By Jonathan Marcus
Diplomatic correspondent, BBC News
The Golan Heights are an invaluable vantage point for whoever holds them
The fact that both Israel and Syria have publicly acknowledged their indirect talks using Turkish mediation is of significance in itself.
This brings into the open a process that has been under way behind the scenes for some months and it promises the first serious attempt at an Israel-Syrian peace deal since US-brokered efforts failed eight years ago.
Syria of course is eager to get back the Golan Heights which were captured by Israel in 1967.
The Golan - a rocky escarpment rising sharply on the Israeli side and extending into a wide plain in the direction of the Syrian capital, Damascus - remains a vital piece of strategic real-estate.
Even in this age of long-range missiles and precision-guided munitions, it provides an invaluable vantage point for whoever holds it.
Prior to 1967 Syrian guns on the heights could easily target farming communities in Israel below.
Possession of the Golan gives Israel vital early-warning of Syrian troop movements and would enable it to counter any attack deep inside Syrian territory.
Israel annexed the Golan Heights and it has built settlements there. But past Israeli prime ministers have raised the prospect of withdrawing back to the pre-1967 war frontier.
This was certainly the view of Yitzhak Rabin who made it clear to the Syrians in 1993 that in return for an acceptable peace agreement Israel would return to the 4 June 1967 lines.
Subsequent Israeli governments got cold feet and the diplomatic process spluttered out.
But in the aftermath of Israel's Lebanon war in 2006 both Israel and Syria began to make a reassessment and tentatively to explore what kind of a deal might be on offer.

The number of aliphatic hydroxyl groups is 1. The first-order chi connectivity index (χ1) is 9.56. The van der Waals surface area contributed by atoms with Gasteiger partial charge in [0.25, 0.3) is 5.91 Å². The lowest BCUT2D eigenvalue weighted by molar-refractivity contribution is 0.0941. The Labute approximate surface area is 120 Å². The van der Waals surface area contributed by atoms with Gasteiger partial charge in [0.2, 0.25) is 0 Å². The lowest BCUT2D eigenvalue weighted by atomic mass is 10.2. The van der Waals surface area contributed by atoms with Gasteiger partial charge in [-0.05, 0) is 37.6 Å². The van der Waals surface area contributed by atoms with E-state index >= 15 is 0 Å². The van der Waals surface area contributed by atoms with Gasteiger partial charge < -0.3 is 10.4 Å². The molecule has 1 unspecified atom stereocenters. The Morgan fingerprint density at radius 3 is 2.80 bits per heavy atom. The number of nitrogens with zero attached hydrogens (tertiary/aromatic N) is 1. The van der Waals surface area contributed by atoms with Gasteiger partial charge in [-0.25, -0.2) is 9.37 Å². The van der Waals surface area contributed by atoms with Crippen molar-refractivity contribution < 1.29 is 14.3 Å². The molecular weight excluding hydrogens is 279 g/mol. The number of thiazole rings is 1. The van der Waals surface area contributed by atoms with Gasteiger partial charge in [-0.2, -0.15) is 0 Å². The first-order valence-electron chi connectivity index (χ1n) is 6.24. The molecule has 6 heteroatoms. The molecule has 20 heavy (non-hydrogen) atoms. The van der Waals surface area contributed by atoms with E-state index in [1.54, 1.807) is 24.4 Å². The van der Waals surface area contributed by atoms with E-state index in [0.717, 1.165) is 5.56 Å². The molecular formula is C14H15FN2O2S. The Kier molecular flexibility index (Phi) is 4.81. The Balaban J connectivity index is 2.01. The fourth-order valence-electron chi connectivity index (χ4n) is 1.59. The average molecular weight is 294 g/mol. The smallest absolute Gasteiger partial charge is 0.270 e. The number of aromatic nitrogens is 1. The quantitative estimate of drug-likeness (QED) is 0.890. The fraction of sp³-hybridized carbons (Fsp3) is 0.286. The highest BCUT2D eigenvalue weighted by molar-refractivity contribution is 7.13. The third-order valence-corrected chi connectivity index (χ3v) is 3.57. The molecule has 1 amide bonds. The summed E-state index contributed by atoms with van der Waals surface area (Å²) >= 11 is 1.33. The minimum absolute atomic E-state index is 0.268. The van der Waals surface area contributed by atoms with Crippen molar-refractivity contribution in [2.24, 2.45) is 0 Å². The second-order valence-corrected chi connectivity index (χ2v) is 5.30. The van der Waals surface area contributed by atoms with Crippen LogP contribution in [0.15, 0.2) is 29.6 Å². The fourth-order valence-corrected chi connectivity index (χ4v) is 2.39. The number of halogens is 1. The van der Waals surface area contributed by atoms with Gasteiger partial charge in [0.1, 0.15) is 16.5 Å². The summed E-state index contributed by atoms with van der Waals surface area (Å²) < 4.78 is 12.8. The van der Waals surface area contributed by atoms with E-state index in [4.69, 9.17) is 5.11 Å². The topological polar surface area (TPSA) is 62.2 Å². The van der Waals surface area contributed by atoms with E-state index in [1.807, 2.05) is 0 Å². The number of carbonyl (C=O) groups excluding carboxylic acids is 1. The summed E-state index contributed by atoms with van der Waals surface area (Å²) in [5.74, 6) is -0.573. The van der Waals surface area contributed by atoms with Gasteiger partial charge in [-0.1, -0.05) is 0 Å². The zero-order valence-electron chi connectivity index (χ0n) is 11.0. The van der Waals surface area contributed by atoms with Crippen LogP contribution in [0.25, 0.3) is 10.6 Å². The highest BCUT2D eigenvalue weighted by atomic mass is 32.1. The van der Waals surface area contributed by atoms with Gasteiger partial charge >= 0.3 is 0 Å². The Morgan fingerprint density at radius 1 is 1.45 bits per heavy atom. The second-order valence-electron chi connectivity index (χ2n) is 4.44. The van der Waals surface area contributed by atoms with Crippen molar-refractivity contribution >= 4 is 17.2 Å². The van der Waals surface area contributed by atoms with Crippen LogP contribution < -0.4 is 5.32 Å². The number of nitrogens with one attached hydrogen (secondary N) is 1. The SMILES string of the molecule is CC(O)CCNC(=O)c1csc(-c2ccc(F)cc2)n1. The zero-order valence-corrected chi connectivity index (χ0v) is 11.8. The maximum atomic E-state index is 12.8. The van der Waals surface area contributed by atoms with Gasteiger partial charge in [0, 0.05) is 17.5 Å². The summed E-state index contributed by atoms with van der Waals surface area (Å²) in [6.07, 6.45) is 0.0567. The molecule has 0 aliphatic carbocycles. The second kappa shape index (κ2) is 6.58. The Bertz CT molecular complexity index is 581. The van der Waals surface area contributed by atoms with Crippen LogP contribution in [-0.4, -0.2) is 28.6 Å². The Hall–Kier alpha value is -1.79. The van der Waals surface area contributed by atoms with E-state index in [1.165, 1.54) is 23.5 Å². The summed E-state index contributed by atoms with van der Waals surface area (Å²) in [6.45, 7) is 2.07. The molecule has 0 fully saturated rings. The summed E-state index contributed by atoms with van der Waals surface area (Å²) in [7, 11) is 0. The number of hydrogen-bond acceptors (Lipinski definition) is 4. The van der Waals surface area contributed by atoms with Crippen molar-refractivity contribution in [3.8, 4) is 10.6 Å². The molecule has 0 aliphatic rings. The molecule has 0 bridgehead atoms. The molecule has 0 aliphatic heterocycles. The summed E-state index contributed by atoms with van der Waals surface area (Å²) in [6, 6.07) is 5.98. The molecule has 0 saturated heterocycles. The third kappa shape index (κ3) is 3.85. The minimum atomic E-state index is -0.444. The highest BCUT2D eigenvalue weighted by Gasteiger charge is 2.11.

So Syria wants its land back. But it also may see such a deal as enabling it to escape its virtual isolation in the Arab world and improve its highly strained relationship with Washington.
Syria is now widely seen by its former Arab friends as a stalking horse for the Iranians.
It is not clear how far Damascus would be willing to rethink its ties to Tehran. Nor is it clear exactly what it might want from the Americans.
Presumably it would expect economic as well as diplomatic benefits from a peace deal. What is crystal clear is that the Syrians want a strong US involvement in the process.
For Israeli Prime Minister Ehud Olmert, beset by scandals at home, a Syrian peace deal would be something of a rabbit pulled from the diplomatic hat.
If there is a renewal of the Syrian peace track, what about that with the Palestinians?
Quite apart from the advantages of a formal peace treaty with Syria, he would hope for some sort of pay-off in terms of stability on Israel's border with Lebanon too, where Syria retains an important political influence.
The path ahead is strewn with problems - security arrangements and water rights are just two key areas that must be resolved.
How far will demilitarised zones be extended on either side of the border? Over what time period would Israel agree to dismantle its settlements?
An Israeli government would have to win both parliamentary and public support for giving back the Golan.
Commitments have been made in the past to submit the question to a referendum and Israeli opinion is far from won over.
If there is a renewal of the Syrian peace track, what about that with the Palestinians? How might an explosion of tension in Gaza affect the ongoing discussions between Israel and Syria?
For now there are many questions and few answers. What is clear is that it is all going to take time.
But if all goes well - and that is a very big "if" - this could prove to be an unexpected diplomatic present for the next occupant of the White House who just might come into office next January with a Syria-Israel peace deal in the offing.